The discussion was centered Tuesday on the release of a new 360-page book – co-authored by two Icon executives and including a handful of experts from the Tufts Center for the Study of Drug Development (CSDD), called “Re-Engineering Clinical Trials.”
A number of the discussions focused on what Ken Getz, director of sponsored research programs at Tufts CSDD, called critical drivers of inefficiency in clinical trials, including protocol design complexity, underutilized collaborations and technological solutions, regulatory burden, and poor public and patient engagement.
The complexity of protocols featured prominently, particularly the way the complexity often leads to an increased number of major amendments and procedures, as well as the increasing number of sites and the decreasing number of patients enrolled per site.
“The more complex the trial, the poorer the performance of the trial,” Getz said, citing Tufts data that found a typical Phase III protocol between 2002 and 2012 saw “a dramatic increase in scope and demand.”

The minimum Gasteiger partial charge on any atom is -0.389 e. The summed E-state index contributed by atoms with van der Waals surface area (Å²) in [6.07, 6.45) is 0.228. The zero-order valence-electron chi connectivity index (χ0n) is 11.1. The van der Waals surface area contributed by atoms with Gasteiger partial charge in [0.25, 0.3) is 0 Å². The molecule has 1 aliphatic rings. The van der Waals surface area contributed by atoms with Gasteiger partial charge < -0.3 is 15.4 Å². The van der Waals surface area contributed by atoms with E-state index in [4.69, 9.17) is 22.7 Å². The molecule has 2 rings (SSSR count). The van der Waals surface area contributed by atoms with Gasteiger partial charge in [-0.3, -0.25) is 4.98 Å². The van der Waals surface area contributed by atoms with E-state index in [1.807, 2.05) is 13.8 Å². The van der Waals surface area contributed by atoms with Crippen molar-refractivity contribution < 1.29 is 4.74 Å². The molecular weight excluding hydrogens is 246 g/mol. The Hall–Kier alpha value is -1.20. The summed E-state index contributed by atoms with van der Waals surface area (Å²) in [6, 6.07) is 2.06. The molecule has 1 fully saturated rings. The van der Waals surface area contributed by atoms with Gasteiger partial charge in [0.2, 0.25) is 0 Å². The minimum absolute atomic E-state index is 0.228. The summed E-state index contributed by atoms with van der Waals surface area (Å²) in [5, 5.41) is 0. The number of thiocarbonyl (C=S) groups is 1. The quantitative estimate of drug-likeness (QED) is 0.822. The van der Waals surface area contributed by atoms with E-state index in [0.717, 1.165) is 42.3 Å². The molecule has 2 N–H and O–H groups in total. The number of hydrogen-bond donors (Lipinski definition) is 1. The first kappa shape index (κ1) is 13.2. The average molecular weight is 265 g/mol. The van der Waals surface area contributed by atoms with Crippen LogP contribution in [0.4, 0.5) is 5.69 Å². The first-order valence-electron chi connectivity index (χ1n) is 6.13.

But the issue of finding and retaining patients was also cited as a major barrier to research. Experts noted a number of new technological devices, including Fitbit and Apple’s ResearchKit, as ways to further engage patients or reach out to them earlier.
The FDA’s Califf spoke more bluntly, saying the system can’t be fixed with incremental changes.
“The only way out of the box is to use the integrated information available in clinical health systems,” Califf said, pointing to the multi-billion dollar systems, and also to Walmart as an example of a company that uses analytics well.
“One of the things quite remarkable about this era – the information that used to be hoarded by academia or industry, will now be more transparent,” he said.
Getz also touched on the increasing rate of outsourcing in the clinical industry, which has grown at double the rate of overall R&D spending. And although the structure of relationships is “moving to be more strategic” where a “CRO partner has a seat at the table to provide some input into development planning activities,” Tufts data found that there was “no difference in the data on change orders between transactional relationships and integrated alliances with CROs.”
Getz told Outsourcing-Pharma.com that CROs “seem resigned to the fact that this is the way it is” in terms of the strategic partnerships not really amounting to more than functional relationships. CROs don’t really want to “stir the pot or disrupt the process too much,” he added.